July 14, 2008

Monday Music Roundup

This was a lovely summer weekend of champion gyro-eating at the Greek Festival (and watching the dancers click their heels about in traditional garb), summery new Japanese-abstract print bedding, and some indoor thrashing of the Rock Band drum pads. Pretty soon I’m clearly going to be an expert; for now it would help if I could follow along with which side of the screen I was supposed to be playing to.

Summer is also bursting with juicy tunes:

Momentary Drowning
Young Coyotes
Stomp, clap, point at the map. Nod, shake, we’ll head to the lake. We’ll dive off the floating dock into the green unknown. This Denver threesome might own the copyright on summer this year.” [linesthroughlines blog] Oh, Young Coyotes, you had me at hello. This Denver collective comes to us through the deaths of a few other bands, and consists of people who like “campfires, chanting, oceans, deserts, spontaneity, and lots and lots of drums.” I like all of those things although I haven’t chanted since…Coachella. There is a charming rawness and joy that permeates this music from the opening handclaps. Young Coyotes are currently unsigned and living just up the highway, finishing their debut album. They are totally down to soundtrack my summer.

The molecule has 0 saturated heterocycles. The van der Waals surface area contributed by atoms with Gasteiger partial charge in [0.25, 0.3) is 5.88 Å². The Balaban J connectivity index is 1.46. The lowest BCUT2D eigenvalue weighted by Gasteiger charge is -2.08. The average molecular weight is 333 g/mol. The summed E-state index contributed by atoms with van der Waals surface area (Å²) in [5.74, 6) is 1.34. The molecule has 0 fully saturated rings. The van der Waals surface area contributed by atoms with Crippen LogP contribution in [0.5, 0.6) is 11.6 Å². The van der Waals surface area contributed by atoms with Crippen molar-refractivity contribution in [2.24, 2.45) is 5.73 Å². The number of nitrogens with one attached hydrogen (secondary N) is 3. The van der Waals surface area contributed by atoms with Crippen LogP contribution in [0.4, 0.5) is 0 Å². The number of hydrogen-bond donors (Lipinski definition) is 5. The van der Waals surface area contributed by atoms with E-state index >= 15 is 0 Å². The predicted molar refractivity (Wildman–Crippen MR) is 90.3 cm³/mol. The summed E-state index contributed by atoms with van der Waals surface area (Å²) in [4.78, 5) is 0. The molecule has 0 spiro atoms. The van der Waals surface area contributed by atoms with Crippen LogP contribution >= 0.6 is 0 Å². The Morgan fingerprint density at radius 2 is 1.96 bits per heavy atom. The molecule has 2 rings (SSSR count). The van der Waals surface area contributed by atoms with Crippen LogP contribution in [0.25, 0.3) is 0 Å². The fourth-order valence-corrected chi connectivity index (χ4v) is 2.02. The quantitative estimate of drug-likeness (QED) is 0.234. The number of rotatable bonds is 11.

Boarded Doors
The Morning Benders
This foursome from Berkeley just announced fall tour dates with Ra Ra Riot, which means an excellent evening wherever that tour lands them. Classically-constructed and sunny, The Morning Benders make spry pop music that tries for nothing more than to be authentic and honest. This particular sampling rises and falls, marches and prowls with that vibrating surf guitar and the best bits of the British invasion. Their debut album Talking Through Tin Cans is out now on +1 Records and they are relentlessly on tour, with We Are Scientists now and Ra Ra Riot come autumn, hitting Monolith and Treasure Island in between. Heck, they can almost see Treasure Island from where they filmed this video.

Black Ghost / Black Girl
Starling Electric
The Clouded Staircase album definitely looks like something I would find in my parents’ old walnut laminate record cabinet, nestled cozily amidst the Keith Green and The Mamas and the Papas. The halcyon light on the cover and swirling cursive letters give it away. But hey, drop the needle on this album from Ann Arbor’s Starling Electric and you’ll be surprised to hear a variety of decades and moods reflected in lush and heady music that’s absolutely sublime — “a call to arms for anyone still interested in melodies, harmonies, and the power of a good pop song.” Jon Auer and Ken Stringfellow (of The Posies/Big Star) fell in love with this band and were early and vocal proponents. I also enjoy the picture on their MySpace of drummer John being wrapped in Robert Pollard’s loving embrace (Pollard invited them on tour with him). Clouded Staircase is out August 19th on Bar/None Records, with a record release party that night at NYC’s Mercury Lounge.